As you might expect, the Model X offers a long list of standard and optional safety features, including collision warning and automatic emergency braking systems, Autopilot functionality, and blind-spot monitoring. Each Model X is outfitted with a camera, radar, and sonar to monitor what is around the vehicle and detect threats. These technologies not only aid collision prevention features but will increasingly serve to give the vehicle more powerful autonomous features as Tesla refines the technology.

The biggest safety threat faced by Tesla drivers is the over-reliance on Autopilot, the company’s automated driving technology. In March 2019, a California software engineer over-relying on Autopilot was killed, prompting a lawsuit and increased scrutiny of the real-world capabilities of the automated system. Critics accuse Tesla of beta-testing its Autopilot software on live drivers and not ensuring that relatively basic system, like automatic emergency braking, are not reliable—while Tesla simultaneously reminds drivers to say alert with hands on the wheel at all times and promises a fleet of fully autonomous robot-taxis as soon as 2020.

Tesla Model X


Tesla is now accepting orders for two Model X trim levels. The Long Range version starts at $77,800. Colors other than Solid Black have a price tag between $1,500 and $2,500. Optional wheel upgrades add between $2,000 and $5,500. Opting for the six-seat configuration increases the price by another $6,000. Standard Autopilot is included although the more robust automated features, promising full self-driving in the coming years, boosts the price by another $6,000.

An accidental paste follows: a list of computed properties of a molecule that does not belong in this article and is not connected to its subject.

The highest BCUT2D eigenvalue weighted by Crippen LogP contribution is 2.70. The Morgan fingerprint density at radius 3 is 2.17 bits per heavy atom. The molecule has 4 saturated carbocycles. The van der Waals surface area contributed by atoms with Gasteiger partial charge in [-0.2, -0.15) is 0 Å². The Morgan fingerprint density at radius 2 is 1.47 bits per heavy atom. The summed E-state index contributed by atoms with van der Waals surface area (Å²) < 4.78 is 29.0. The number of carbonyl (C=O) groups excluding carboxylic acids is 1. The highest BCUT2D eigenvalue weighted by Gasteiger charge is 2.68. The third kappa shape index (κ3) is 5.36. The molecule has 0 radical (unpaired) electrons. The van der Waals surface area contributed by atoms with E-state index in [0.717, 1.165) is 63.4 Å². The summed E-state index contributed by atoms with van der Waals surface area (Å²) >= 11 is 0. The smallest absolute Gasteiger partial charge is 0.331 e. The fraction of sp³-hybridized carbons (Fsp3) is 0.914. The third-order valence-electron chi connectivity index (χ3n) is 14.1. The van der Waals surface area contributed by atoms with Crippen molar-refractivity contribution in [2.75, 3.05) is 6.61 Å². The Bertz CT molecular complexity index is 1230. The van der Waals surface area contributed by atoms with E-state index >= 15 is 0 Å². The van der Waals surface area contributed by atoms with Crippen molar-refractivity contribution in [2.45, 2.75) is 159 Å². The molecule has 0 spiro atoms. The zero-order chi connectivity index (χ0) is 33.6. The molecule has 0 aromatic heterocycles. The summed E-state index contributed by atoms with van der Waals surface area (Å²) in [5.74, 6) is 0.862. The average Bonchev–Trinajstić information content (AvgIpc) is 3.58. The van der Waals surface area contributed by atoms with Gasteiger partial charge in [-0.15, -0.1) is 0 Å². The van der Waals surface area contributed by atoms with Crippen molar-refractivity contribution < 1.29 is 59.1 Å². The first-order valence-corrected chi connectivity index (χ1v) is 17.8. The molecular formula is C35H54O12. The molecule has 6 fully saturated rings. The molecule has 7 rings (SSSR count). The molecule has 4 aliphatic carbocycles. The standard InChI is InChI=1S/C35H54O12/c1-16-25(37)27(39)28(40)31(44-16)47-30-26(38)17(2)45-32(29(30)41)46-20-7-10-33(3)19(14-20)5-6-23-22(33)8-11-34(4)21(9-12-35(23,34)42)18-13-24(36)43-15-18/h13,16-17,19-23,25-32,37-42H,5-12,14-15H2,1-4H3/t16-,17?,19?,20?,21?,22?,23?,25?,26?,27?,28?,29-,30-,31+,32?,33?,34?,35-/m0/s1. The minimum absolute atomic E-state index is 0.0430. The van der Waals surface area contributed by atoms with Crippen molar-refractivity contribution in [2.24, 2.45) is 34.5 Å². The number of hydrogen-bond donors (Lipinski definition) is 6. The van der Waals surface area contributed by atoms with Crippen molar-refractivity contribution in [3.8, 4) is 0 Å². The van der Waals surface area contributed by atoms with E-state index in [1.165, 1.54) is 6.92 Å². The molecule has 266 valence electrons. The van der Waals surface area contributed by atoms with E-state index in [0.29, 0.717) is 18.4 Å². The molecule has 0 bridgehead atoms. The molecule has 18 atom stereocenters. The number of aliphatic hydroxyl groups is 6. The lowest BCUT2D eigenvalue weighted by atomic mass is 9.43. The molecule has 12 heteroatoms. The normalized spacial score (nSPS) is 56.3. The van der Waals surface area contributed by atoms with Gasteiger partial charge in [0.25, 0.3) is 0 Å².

As you can see, with upgrades, the Long Range Model X can approach or exceed $100,000.

Similar enhancement can also add $10,000 to $15,000 can bring the nominal $97,800 price of the Performance Model X to well above $100,000. A fully-loaded and enhanced Model X an exceed $140,000—resulting in an extremely fast and high-tech, all-electric SUV.

Or you could keep the price to around $80,000 (minus tax credits) by relying on Tesla’s long list of standard equipment includes all-wheel drive, navigation with real-time traffic, LED headlights, power-folding seats, heated outside mirrors, keyless entry, power Falcon Wing rear doors, and a power rear liftgate. The standard configuration is two rows seating five passengers.

Be aware that the federal plug-in vehicle tax credit for Tesla vehicles will be completely phased out on Dec. 31, 2019.

Tesla offers an 8-year/infinite-mile warranty on the battery and drive unit as well as a 4-year/50,000-mile limited warranty on the rest of the vehicle.

The Model Y, Tesla’s second (and smaller) SUV, is due in late 2020.

Tesla Model X specifications

Availability: Now
Base MSRP: $81000
Est. tax credit: $3700
Technology: Electric Vehicle
Body type: SUV
Seats: 7
EPA Range: 255 miles pure electric
Battery size: 75 kWh
Charging rate: 19.2 kW